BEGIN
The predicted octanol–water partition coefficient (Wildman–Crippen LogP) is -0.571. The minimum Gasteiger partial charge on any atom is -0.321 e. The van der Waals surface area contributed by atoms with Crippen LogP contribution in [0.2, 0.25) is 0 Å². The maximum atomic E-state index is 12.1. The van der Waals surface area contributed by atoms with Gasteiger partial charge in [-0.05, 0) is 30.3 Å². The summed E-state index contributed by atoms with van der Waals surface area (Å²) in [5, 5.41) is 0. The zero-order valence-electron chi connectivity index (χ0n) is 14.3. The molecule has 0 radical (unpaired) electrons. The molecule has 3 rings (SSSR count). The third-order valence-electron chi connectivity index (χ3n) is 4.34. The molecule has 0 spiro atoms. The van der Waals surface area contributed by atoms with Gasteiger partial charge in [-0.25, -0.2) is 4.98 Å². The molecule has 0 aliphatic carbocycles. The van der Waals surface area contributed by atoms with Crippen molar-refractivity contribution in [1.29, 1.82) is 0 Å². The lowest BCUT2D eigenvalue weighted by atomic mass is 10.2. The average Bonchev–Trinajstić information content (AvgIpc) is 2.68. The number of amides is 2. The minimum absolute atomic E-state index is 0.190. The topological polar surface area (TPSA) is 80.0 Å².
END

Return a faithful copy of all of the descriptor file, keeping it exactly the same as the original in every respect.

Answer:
The predicted octanol–water partition coefficient (Wildman–Crippen LogP) is -0.571. The minimum Gasteiger partial charge on any atom is -0.321 e. The van der Waals surface area contributed by atoms with Crippen LogP contribution in [0.2, 0.25) is 0 Å². The maximum atomic E-state index is 12.1. The van der Waals surface area contributed by atoms with Gasteiger partial charge in [-0.05, 0) is 30.3 Å². The summed E-state index contributed by atoms with van der Waals surface area (Å²) in [5, 5.41) is 0. The zero-order valence-electron chi connectivity index (χ0n) is 14.3. The molecule has 0 radical (unpaired) electrons. The molecule has 3 rings (SSSR count). The third-order valence-electron chi connectivity index (χ3n) is 4.34. The molecule has 0 spiro atoms. The van der Waals surface area contributed by atoms with Gasteiger partial charge in [-0.25, -0.2) is 4.98 Å². The molecule has 0 aliphatic carbocycles. The van der Waals surface area contributed by atoms with Crippen molar-refractivity contribution in [1.29, 1.82) is 0 Å². The lowest BCUT2D eigenvalue weighted by atomic mass is 10.2. The average Bonchev–Trinajstić information content (AvgIpc) is 2.68. The number of amides is 2. The minimum absolute atomic E-state index is 0.190. The topological polar surface area (TPSA) is 80.0 Å².